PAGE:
Jeremiah, Jeremiah prophesied for about forty three years before the destruction of Jerusalem, and during several years after that calamitous event, which took place 588 years before the birth of Christ. After the destruction of Jerusalem, Jeremiah followed those Jews who retired into Egypt. There he continued to reprove them on account of their idolatry, and sealed the truth of his ministry by the blood of martyrdom, the Jews having stoned him.

Lamentations. The Lamentations are the mournful elegies which Jeremiah composed, on beholding the city and temple of Jerusalem lying in heaps of ruins. These poems are remarkable both for the plan on which they are written, and for the subjects which they commemorate.


Ezekiel. Ezekiel was of the sacerdotal race, and among the first captives who were carried to Babylon. He prophesied during the early part of the captivity, commencing his ministry about 590 years before the birth of Christ. The design of his prophecies was the instruction of the captives.

Daniel. Daniel was but a youth when he was carried among the first captives to Babylon; and he prophesied during the captivity, until after Cyrus succeeded to the throne of his uncle Darius, a period of more than seventy years. Daniel was a person of extraordinary sanctity and wisdom, with which God endowed him, qualifying him to be an eminent instrument in accomplishing the designs of his all-wise providence.

HOSEA.-JOEL.-AMOS. OBADIAH. Hosea. Hosea was raised up among the people of Israel after they had sunk into the grossest idolatry, and during the time that Isaiah prophesied in Judah. He began to prophesy somewhat earlier than Isaiah, and exercised his ministry about sixty years.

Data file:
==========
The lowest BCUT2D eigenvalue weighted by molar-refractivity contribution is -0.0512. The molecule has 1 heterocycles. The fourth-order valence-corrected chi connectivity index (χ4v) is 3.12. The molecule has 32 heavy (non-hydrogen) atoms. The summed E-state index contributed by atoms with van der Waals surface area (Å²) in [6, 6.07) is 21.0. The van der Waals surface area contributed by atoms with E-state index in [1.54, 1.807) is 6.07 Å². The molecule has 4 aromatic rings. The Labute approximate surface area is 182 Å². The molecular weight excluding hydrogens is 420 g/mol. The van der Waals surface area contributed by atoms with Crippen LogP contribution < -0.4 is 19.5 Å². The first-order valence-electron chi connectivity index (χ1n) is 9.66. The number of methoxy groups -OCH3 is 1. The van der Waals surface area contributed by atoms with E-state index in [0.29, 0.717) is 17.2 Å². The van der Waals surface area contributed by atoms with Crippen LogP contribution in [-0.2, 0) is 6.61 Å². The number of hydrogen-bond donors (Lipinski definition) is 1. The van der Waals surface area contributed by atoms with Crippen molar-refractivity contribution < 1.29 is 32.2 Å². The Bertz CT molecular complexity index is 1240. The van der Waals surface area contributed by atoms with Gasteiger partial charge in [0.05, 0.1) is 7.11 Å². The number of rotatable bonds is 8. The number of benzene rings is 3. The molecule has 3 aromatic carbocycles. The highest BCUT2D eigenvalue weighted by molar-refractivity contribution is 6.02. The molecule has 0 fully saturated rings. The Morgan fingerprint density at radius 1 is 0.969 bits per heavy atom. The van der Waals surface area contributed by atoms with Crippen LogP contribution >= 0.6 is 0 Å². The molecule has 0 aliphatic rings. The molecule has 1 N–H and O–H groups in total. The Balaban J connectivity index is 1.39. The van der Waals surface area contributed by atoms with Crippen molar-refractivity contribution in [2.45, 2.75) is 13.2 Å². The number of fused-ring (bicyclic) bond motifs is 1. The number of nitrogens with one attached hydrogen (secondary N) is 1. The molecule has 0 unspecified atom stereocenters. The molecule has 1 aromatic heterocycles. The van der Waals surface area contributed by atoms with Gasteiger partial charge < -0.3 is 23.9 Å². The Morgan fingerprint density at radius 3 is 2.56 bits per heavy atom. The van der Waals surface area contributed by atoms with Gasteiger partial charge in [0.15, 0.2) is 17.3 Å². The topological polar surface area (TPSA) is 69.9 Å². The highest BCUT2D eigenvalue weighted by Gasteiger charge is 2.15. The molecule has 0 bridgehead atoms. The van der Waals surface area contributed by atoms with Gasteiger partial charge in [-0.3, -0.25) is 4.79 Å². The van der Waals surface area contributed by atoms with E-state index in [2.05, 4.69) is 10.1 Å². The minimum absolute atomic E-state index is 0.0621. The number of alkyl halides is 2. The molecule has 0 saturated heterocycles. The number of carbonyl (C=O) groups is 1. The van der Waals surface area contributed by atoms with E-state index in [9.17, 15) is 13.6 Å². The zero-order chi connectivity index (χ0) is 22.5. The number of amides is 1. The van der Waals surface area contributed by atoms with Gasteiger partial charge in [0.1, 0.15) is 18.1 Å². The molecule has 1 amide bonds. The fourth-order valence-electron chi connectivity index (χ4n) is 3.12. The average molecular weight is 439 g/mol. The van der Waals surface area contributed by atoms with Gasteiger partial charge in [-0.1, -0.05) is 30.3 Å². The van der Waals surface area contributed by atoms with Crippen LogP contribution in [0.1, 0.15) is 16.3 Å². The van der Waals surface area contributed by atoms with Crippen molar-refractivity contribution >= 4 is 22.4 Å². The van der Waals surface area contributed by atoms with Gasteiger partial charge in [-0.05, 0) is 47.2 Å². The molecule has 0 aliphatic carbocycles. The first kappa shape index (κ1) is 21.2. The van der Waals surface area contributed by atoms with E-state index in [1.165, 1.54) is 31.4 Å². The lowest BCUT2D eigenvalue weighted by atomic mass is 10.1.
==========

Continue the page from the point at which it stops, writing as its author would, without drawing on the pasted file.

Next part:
Joel. Joel is believed to have exercised his ministry in the time of Isaiah. The prophecies of Joel are contained in three chapters.

Amos. Little is known concerning Amos, except that he was called to the prophetic office from being a herdsman in Tekoa. He prophesied during the early part of Isaiah's ministry.

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Obadiah. It is not certainly known at what period Obadiah lived; some suppose he was that excellent man who was governor of king Ahab's house, but others think he was contemporary with Jeremiah.


Jonah. Jonah prophesied in the reign of Jeroboam, son of Joash king of Israel, about eighty years before the time of Isaiah. The subject of the book of Jonah is the mission of that prophet to the populous city of Nineveh, the capital of the Assyrian empire, and his successful ministry among its people. The design of this prophetic record is to show, by the striking example of the Ninevites, the forbearance and long suffering of God towards sinners, by which they are spared on their sincere repentance.